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NIH official: Ignoring Ebola patient’s travel history ‘not excusable’

A high-ranking National Institutes of Health (NIH) official said Thursday that it was inexcusable for medical officials to have ignored the travel history of a man who has since been diagnosed with the deadly Ebola virus. 

Thomas Eric Duncan, who is the first person to be diagnosed with Ebola in the U.S., was reportedly sent home from his first visit to the hospital without being properly diagnosed, despite telling medical personnel he had traveled from Liberia to the U.S. last month. 

Doctors initially prescribed Duncan antibiotics intended to address other types of health issues according to reports, although his symptoms were later properly identified.  

{mosads}Anthony Fauci, who is the director of the NIH’s National Institute of Allergy and Infectious Diseases, said in an interview with MSNBC on Thursday that the hospital’s error was “not excusable.”

“It’s just an unfortunate misstep,” Fauci told the network. “Things like that happen. Unfortunately, to happen under as dramatic circumstances as this is the obvious reason why people are paying such attention to this. It should not have happened. It’s not excusable. But … it’s understandable in a busy emergency room how something like that can happen.”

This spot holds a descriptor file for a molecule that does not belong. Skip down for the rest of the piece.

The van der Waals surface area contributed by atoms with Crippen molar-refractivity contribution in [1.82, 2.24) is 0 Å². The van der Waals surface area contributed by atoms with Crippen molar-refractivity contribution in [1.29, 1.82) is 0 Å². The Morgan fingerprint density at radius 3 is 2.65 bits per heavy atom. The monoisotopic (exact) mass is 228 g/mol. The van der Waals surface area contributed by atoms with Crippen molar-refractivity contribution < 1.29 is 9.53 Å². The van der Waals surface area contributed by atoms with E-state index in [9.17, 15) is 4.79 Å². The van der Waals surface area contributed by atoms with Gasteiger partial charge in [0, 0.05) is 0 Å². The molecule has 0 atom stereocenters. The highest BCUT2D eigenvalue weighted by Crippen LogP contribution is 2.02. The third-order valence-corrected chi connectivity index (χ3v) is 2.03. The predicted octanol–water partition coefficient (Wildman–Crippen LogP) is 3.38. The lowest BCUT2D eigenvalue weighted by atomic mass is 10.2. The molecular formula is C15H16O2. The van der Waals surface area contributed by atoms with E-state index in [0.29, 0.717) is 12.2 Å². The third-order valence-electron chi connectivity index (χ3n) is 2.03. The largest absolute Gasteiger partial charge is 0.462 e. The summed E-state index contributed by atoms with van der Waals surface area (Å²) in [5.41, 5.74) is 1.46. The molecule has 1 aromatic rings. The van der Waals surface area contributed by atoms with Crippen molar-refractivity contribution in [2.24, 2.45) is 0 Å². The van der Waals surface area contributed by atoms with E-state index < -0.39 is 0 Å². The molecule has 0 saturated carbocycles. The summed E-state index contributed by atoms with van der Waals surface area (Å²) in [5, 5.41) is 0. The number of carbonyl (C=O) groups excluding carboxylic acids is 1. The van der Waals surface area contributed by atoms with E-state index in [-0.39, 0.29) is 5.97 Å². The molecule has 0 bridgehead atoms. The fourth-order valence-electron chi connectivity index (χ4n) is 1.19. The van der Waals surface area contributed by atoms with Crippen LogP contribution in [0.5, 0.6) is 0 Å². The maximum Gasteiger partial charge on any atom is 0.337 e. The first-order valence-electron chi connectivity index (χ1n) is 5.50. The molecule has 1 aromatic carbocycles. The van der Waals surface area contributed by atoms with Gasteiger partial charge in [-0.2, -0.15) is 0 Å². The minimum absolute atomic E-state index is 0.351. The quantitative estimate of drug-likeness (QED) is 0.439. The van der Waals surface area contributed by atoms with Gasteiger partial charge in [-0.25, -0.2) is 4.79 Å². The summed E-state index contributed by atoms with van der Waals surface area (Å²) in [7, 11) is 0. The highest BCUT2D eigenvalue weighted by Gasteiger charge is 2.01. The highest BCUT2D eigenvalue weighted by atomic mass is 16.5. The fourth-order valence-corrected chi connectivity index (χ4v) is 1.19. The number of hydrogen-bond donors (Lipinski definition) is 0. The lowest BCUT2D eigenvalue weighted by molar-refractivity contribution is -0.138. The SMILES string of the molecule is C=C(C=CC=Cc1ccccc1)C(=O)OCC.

Lawmakers have also expressed concern about the fact that Duncan’s travel history was apparently ignored during his initial hospital visit in Texas. 

“It is troubling and, of course, we don’t know the details of the visit and with patient privacy protections. It’s not likely we’ll learn a lot,” Texas Rep. Michael Burgess (R) said during an interview with CNN earlier this week. 

“But, yes, it is concerning and certainly the takeaway for anyone who’s practicing ER medicine right now is, boy that travel history in a … patient is extremely important and don’t overlook it,” Burgess continued. 

Fauci said Thursday that he was confident medical professionals would pay more attention to patients’ recent travel histories as news of Duncan’s diagnosis has spread. 

“I think anywhere in the country, any physician or nurse or anyone in a clinic is not going to have this happen,” he said. “They’re going to be very well aware of the importance of doing a travel history and an importance of factoring that into your decision about how you handle the patient.”

Tags Ebola virus National Institute of Health Thomas Eric Duncan
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